May 14, 2019 /

XX International Symposium on Theoretical Electrical Engineering (ISTET-2019)

Prof. Anders gives a plenary lecture at the XX International Symposium on Theoretical Electrical Engineering (ISTET-2019) in Sofia

Integrated quantum sensors as a new challenging problem in theoretical electrical engineering

Abstract: Quantum technologies offer numerous opportunities for new applications in industry and society, covering a large number of different disciplines ranging from quantum information technology over quantum sensing to the quantum simulation of complex system. New quantum sensors are measuring the magnetic fields of the neuronal currents in the human brain, which will help us to better understand diseases such as Alzheimer‘s or Parkinson‘s. Moreover, quantum-based gyroscopes can complement or replace the currently used MEMS systems, and high-precision quantum simulations can help bringing new drugs or materials to market much faster and at greatly lower costs.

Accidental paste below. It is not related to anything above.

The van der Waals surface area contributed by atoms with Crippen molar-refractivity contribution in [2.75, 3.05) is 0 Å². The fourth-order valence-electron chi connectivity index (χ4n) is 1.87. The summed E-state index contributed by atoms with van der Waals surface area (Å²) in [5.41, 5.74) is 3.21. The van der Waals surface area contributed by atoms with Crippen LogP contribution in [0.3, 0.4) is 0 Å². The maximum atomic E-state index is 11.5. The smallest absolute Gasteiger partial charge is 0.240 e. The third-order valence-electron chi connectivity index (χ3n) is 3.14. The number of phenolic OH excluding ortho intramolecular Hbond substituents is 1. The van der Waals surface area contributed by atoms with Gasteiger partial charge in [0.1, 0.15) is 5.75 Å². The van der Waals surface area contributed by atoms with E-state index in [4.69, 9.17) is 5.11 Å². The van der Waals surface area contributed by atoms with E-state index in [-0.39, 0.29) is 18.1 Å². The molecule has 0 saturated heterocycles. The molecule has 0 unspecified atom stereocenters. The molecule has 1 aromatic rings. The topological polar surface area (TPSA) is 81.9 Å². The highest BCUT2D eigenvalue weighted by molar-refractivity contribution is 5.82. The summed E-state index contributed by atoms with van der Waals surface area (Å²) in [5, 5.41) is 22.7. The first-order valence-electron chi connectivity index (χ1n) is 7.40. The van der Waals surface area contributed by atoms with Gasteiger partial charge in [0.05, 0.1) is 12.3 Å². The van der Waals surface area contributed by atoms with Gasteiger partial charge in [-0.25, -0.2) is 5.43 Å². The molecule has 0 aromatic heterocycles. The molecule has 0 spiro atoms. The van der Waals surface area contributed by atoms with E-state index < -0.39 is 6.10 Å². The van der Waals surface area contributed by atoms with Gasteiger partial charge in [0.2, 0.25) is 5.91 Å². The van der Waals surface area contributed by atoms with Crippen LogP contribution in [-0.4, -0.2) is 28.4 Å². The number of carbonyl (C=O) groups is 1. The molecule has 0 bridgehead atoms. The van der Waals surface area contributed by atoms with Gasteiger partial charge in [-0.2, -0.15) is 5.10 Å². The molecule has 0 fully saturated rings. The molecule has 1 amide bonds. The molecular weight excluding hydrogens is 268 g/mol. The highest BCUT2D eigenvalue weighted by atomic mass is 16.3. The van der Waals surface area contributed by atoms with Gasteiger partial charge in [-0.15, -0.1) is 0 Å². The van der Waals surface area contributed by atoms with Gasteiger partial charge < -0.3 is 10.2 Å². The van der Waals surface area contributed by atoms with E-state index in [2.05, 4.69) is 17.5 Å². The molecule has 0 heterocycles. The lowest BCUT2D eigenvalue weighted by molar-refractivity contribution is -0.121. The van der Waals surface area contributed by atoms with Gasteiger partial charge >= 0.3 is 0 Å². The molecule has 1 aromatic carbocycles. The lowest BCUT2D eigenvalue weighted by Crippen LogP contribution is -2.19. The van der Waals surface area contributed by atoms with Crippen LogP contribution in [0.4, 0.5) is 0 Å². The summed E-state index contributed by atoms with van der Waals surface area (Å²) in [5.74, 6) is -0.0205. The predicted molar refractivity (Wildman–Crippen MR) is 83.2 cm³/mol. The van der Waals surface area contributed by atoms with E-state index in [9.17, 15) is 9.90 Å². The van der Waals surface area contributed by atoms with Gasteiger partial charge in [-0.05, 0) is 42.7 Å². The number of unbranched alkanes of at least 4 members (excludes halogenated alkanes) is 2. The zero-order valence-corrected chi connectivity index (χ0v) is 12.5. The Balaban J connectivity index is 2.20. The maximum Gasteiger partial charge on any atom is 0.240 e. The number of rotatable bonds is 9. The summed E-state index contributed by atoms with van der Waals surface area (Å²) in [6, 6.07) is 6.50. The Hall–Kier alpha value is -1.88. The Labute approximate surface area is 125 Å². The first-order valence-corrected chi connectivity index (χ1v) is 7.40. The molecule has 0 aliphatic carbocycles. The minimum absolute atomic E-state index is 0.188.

In this talk, we will investigate the possibilities associated with integrating quantum sensors into compact smart sensors systems in order to increase greatly their potential application scenarios. Here, we will focus on the modeling challenges associated with hybrid systems consisting of quantum sensors and conventional integrated circuit and packaging technologies, discussing how the multiphysics and advanced modeling aspects of future smart quantum sensors are crucial for their performance.

To this end, we will discuss examples of biomedical quantum sensors that greatly benefit from the embedding of the interface electronics for enhanced performance. It will be discussed how an advanced modeling of the sensor together with a precise modeling of the interface electronics as nonlinear dynamical system can be used for co-designing sensor and electronics to improve the overall system performance. Finally, we will talk about the challenges in numerical simulations of such advanced sensor systems, which arise from the immense precision (often precisions of 10-9 or better are required) that is frequently required in the scientific context.

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